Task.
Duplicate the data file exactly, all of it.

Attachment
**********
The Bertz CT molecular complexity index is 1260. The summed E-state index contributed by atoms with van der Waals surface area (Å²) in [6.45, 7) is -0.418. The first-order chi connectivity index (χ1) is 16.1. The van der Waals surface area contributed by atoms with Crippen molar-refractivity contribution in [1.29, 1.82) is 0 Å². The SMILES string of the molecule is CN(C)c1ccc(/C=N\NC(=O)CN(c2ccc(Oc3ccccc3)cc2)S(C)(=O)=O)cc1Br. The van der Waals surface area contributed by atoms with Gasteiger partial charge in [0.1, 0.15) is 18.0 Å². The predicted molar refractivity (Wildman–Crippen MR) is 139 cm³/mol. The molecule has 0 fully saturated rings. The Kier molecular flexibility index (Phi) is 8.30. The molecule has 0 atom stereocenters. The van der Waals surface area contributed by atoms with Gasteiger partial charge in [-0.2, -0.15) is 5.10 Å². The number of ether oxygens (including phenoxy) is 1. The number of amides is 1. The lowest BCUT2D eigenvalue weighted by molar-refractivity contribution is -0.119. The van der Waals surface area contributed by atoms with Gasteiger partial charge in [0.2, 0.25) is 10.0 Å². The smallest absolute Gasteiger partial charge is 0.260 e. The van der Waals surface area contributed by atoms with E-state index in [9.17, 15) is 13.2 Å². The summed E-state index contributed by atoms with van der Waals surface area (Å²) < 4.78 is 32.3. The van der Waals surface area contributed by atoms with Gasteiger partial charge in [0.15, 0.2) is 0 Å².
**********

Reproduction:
The Bertz CT molecular complexity index is 1260. The summed E-state index contributed by atoms with van der Waals surface area (Å²) in [6.45, 7) is -0.418. The first-order chi connectivity index (χ1) is 16.1. The van der Waals surface area contributed by atoms with Crippen molar-refractivity contribution in [1.29, 1.82) is 0 Å². The SMILES string of the molecule is CN(C)c1ccc(/C=N\NC(=O)CN(c2ccc(Oc3ccccc3)cc2)S(C)(=O)=O)cc1Br. The van der Waals surface area contributed by atoms with Gasteiger partial charge in [0.1, 0.15) is 18.0 Å². The predicted molar refractivity (Wildman–Crippen MR) is 139 cm³/mol. The molecule has 0 fully saturated rings. The Kier molecular flexibility index (Phi) is 8.30. The molecule has 0 atom stereocenters. The van der Waals surface area contributed by atoms with Gasteiger partial charge in [-0.2, -0.15) is 5.10 Å². The number of ether oxygens (including phenoxy) is 1. The number of amides is 1. The lowest BCUT2D eigenvalue weighted by molar-refractivity contribution is -0.119. The van der Waals surface area contributed by atoms with Gasteiger partial charge in [0.2, 0.25) is 10.0 Å². The smallest absolute Gasteiger partial charge is 0.260 e. The van der Waals surface area contributed by atoms with E-state index in [9.17, 15) is 13.2 Å². The summed E-state index contributed by atoms with van der Waals surface area (Å²) < 4.78 is 32.3. The van der Waals surface area contributed by atoms with Gasteiger partial charge in [0.15, 0.2) is 0 Å².